* The Justice and Equality Movement (JEM) faction of the Sudan Liberation Movement/Army (SLM/A) appears to have received support from Chad, and some captured rebels were found to have Chadian identification and arms. It is said to be backed by a Sudanese opposition leader, Hassan al-Turabi. Turabi, the former speaker of Sudan's parliament and the ideologist of its Islamist revolution, was removed from office in May 2000 and inprisoned by Sudan's military. During the late 1970s he had worked with Sadiq al-Mahdi, the leader of the Mahdist political party and grandson of The Mahdi.
The Sudanese Liberation Army is a member of the National Democratic Alliance (NDA), the umbrella opposition organisation grouping. The Justice and Equality Movement is not.
The Sudan Liberation Movement/Army (SLM/A) continued to mount attacks in Darfur in April 2003. In response, the Government of Sudan [GOS] stepped up its military presence in Darfur, and according to some reports, had begun attacking local villages in an effort to stamp out the insurgency. Sudan's border area with Chad was declared a military zone by the GOS following a meeting between Sudanese President Omar el-Bashir and Chadian President Idriss Deby. On 25 April 2003, the SLM/A reported that it had seized the airport and Al-Fasher, the capital of Northern Darfur state, and destroyed GOS helicopters and equipment. The GOS refuted this claim, stating that Al-Fashar remained under government control. The authorities in the capital of Southern Darfur, Nyala, imposed a curfew on the city following the clashes in Al-Fashar.
The SLM/A issued statements that it does not seek independence, but demands greater political autonomy and a more equitable share of resources from the central Sudanese authorities. The GOS disputes the SLM/A's claims to be a political organization, labeling the rebels "bandits and armed gangs."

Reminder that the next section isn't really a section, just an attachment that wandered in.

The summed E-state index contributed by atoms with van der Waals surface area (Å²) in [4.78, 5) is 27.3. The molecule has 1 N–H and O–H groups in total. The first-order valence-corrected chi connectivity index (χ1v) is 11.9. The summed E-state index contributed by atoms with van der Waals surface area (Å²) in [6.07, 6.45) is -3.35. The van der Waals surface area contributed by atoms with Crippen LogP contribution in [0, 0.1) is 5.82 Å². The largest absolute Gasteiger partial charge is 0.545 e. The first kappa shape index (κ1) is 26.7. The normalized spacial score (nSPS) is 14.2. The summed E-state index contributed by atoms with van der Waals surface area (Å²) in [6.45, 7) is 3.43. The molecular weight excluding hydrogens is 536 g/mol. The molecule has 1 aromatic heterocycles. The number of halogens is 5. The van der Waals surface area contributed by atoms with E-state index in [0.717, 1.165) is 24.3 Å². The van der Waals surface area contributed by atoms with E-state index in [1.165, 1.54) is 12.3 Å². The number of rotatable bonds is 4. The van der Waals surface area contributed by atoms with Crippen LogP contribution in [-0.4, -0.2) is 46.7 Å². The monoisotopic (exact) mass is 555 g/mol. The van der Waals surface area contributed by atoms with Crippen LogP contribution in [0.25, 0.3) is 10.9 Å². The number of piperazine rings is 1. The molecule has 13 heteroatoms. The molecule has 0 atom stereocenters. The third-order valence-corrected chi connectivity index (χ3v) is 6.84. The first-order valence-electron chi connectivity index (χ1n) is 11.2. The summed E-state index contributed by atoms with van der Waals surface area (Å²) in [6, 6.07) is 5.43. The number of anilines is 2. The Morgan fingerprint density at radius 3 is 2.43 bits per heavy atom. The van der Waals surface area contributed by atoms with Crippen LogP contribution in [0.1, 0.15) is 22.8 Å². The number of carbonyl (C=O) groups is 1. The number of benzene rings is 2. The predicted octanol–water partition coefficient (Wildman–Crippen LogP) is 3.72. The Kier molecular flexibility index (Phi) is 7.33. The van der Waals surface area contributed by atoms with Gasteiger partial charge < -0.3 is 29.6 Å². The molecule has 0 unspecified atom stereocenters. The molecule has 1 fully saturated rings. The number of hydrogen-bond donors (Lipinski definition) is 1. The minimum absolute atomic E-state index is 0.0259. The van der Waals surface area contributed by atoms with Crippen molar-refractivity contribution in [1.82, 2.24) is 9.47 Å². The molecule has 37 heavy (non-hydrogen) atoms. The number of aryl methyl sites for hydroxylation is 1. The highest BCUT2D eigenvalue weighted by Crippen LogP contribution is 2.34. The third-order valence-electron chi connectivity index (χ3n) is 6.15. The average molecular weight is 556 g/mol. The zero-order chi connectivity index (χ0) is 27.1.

The International Criminal Court has announced an inquiry into alleged war crimes in west Sudan's Darfur region.
Despite 21 years of conflicts, more than 2 million dead, 6 million forced to flee their homes, thousands of women and children abducted and/or raped and hundreds of villages destroyed and relatives still missing, not one perpetrator of war crimes or crimes against humanity is known to have been brought to justice in Sudan.
Sudan, Oil, and Human Rights
Because of Talisman’s successful exploration, by 1999 reserves in Blocks 1 and 2 were discovered to be much larger than previously thought—403.6 million barrels in 1998 and an increase to 528 million barrels in reserves in 1999. 8 In 2002, a breakthrough in exploration on Block 4 indicated that there might be an additional 160-240 million barrels of oil in the GNPOC concession.9 By April 2002, it was estimated that current proven plus probable ultimate recovery of the GNPOC concession would be one billion barrels of crude oil.
It seems obvious to me besides actually Stopping the killing and raping and pillaging of communities...what else have the big players got to gain? any Oil? any really buddy neighbours on the borders? do we need a pipeline there? any big business or money to protect?I bet If any of us to could say yes to the the above action would be underway now!
Jan Pronk, UN envoy to Sudan, blamed violence on underfunded humanitarian programs and on a failure by outside nations to provide money and peacekeepers